In some places it’s easy to get people to listen about the perils of global warming. In Bangladesh, for example, where the country is only a couple meters above sea level it’s easy to get people’s attention when you’re talking about this kind of threat. In the United States that’s not always the case, for it seems abstract and far off and we’re rich enough to deal with it. But if there’s any group who should be willing to pay attention it’s those who love winter and cross country skiing.
Scientists have developed good computer models that can create long-range forecasts for particular areas. Regional forecasts for the Northeast, for example, indicate that at some point during this century both cross-country skiing and snowmobiling may be non-existent because there won’t be reliable snow. There has been a steady decline in ski sales that correlates to what’s happened to winter across Europe and North America. Unless there is significant, strong action in a relatively short term, one of the things that will happen is that the sport of cross country skiing won’t survive this century.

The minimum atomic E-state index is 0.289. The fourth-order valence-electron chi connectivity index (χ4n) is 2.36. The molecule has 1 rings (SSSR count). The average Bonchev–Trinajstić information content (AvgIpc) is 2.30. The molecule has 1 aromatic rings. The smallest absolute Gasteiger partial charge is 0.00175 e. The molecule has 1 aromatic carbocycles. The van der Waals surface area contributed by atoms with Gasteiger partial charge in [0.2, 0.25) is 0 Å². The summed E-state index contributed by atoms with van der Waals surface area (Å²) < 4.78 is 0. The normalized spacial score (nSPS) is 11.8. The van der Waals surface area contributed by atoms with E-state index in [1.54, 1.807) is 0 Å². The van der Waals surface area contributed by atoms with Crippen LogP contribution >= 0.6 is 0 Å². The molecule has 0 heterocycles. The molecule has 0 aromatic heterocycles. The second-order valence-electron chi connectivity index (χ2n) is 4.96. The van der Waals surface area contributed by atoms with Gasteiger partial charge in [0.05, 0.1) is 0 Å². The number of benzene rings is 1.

The only good news is that this does not have to happen. There is definitely going to
be a certain amount of global warming. So much carbon dioxide has been pumped into the atmosphere through the combustion of fossil fuels that we have locked ourselves into a certain increase in temperature of another degree or two. But those forecasts could potentially be avoided if dramatic actions are taken soon. What will it take? It must start with a series of political shifts that allow us to quickly transform the basis of our economy from reliance on coal, gas, and oil to reliance on renewable energy. Five or 10 years ago when scientists talked about wind and solar power they did so with their fingers crossed. These technologies weren’t quite there yet, but they are now.